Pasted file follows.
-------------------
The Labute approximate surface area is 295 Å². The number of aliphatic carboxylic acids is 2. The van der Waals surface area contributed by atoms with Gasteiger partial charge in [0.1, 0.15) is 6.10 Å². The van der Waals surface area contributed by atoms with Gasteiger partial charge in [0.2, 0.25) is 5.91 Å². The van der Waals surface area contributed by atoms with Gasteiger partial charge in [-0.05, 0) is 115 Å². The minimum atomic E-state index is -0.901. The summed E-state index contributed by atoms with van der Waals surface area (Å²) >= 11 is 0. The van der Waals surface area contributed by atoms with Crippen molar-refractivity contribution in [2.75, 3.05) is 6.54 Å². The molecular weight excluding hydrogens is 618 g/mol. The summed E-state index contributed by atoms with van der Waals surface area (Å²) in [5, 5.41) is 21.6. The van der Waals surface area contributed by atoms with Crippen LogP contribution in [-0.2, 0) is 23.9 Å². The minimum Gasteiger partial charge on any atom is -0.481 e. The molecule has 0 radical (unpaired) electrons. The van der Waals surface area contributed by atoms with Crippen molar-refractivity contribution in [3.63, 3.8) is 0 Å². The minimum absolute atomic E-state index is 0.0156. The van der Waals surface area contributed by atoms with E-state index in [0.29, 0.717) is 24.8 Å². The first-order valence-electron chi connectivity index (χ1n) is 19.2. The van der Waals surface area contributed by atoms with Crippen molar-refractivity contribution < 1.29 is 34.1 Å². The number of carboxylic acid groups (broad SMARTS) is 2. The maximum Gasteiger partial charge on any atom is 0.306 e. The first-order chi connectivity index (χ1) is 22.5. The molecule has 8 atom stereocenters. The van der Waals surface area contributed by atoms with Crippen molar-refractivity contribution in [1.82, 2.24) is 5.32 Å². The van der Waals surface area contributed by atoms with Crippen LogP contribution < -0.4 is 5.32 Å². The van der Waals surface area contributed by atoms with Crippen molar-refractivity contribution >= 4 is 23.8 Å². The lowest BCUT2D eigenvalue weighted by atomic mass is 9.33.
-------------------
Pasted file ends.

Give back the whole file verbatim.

The Labute approximate surface area is 295 Å². The number of aliphatic carboxylic acids is 2. The van der Waals surface area contributed by atoms with Gasteiger partial charge in [0.1, 0.15) is 6.10 Å². The van der Waals surface area contributed by atoms with Gasteiger partial charge in [0.2, 0.25) is 5.91 Å². The van der Waals surface area contributed by atoms with Gasteiger partial charge in [-0.05, 0) is 115 Å². The minimum atomic E-state index is -0.901. The summed E-state index contributed by atoms with van der Waals surface area (Å²) >= 11 is 0. The van der Waals surface area contributed by atoms with Crippen molar-refractivity contribution in [2.75, 3.05) is 6.54 Å². The molecular weight excluding hydrogens is 618 g/mol. The summed E-state index contributed by atoms with van der Waals surface area (Å²) in [5, 5.41) is 21.6. The van der Waals surface area contributed by atoms with Crippen LogP contribution in [-0.2, 0) is 23.9 Å². The minimum Gasteiger partial charge on any atom is -0.481 e. The molecule has 0 radical (unpaired) electrons. The van der Waals surface area contributed by atoms with Crippen molar-refractivity contribution in [3.63, 3.8) is 0 Å². The minimum absolute atomic E-state index is 0.0156. The van der Waals surface area contributed by atoms with E-state index in [0.29, 0.717) is 24.8 Å². The first-order valence-electron chi connectivity index (χ1n) is 19.2. The van der Waals surface area contributed by atoms with Crippen molar-refractivity contribution < 1.29 is 34.1 Å². The number of carboxylic acid groups (broad SMARTS) is 2. The maximum Gasteiger partial charge on any atom is 0.306 e. The first-order chi connectivity index (χ1) is 22.5. The molecule has 8 atom stereocenters. The van der Waals surface area contributed by atoms with Crippen molar-refractivity contribution in [1.82, 2.24) is 5.32 Å². The van der Waals surface area contributed by atoms with Crippen LogP contribution < -0.4 is 5.32 Å². The van der Waals surface area contributed by atoms with Crippen molar-refractivity contribution >= 4 is 23.8 Å². The lowest BCUT2D eigenvalue weighted by atomic mass is 9.33.